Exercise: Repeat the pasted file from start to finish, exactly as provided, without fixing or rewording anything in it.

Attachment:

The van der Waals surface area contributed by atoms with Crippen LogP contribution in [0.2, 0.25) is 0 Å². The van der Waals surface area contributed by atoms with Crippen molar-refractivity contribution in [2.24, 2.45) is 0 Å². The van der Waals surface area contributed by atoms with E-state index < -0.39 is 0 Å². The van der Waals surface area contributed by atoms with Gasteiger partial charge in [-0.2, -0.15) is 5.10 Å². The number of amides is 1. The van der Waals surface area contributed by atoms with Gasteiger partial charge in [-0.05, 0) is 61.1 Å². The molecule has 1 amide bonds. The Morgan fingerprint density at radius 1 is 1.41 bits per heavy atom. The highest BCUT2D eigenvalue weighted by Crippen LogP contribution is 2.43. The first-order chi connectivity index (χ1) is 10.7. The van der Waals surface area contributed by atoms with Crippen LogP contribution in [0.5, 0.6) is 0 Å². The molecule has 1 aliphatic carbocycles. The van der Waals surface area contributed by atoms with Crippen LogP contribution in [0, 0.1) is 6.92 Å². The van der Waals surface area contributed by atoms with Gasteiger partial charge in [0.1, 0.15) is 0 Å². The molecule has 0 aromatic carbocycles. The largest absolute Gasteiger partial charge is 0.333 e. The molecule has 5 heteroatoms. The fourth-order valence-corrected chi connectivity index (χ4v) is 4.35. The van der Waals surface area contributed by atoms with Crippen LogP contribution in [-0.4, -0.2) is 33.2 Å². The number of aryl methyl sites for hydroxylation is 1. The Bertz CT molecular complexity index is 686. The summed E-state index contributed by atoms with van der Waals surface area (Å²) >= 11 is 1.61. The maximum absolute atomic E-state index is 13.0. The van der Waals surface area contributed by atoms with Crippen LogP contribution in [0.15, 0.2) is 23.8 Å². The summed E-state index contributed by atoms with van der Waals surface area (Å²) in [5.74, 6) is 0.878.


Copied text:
The van der Waals surface area contributed by atoms with Crippen LogP contribution in [0.2, 0.25) is 0 Å². The van der Waals surface area contributed by atoms with Crippen molar-refractivity contribution in [2.24, 2.45) is 0 Å². The van der Waals surface area contributed by atoms with E-state index < -0.39 is 0 Å². The van der Waals surface area contributed by atoms with Gasteiger partial charge in [-0.2, -0.15) is 5.10 Å². The number of amides is 1. The van der Waals surface area contributed by atoms with Gasteiger partial charge in [-0.05, 0) is 61.1 Å². The molecule has 1 amide bonds. The Morgan fingerprint density at radius 1 is 1.41 bits per heavy atom. The highest BCUT2D eigenvalue weighted by Crippen LogP contribution is 2.43. The first-order chi connectivity index (χ1) is 10.7. The van der Waals surface area contributed by atoms with Crippen LogP contribution in [0.5, 0.6) is 0 Å². The molecule has 1 aliphatic carbocycles. The van der Waals surface area contributed by atoms with Crippen LogP contribution in [0, 0.1) is 6.92 Å². The van der Waals surface area contributed by atoms with Gasteiger partial charge in [0.1, 0.15) is 0 Å². The molecule has 0 aromatic carbocycles. The largest absolute Gasteiger partial charge is 0.333 e. The molecule has 5 heteroatoms. The fourth-order valence-corrected chi connectivity index (χ4v) is 4.35. The van der Waals surface area contributed by atoms with Crippen LogP contribution in [-0.4, -0.2) is 33.2 Å². The number of aryl methyl sites for hydroxylation is 1. The Bertz CT molecular complexity index is 686. The summed E-state index contributed by atoms with van der Waals surface area (Å²) >= 11 is 1.61. The maximum absolute atomic E-state index is 13.0. The van der Waals surface area contributed by atoms with Crippen LogP contribution in [0.15, 0.2) is 23.8 Å². The summed E-state index contributed by atoms with van der Waals surface area (Å²) in [5.74, 6) is 0.878.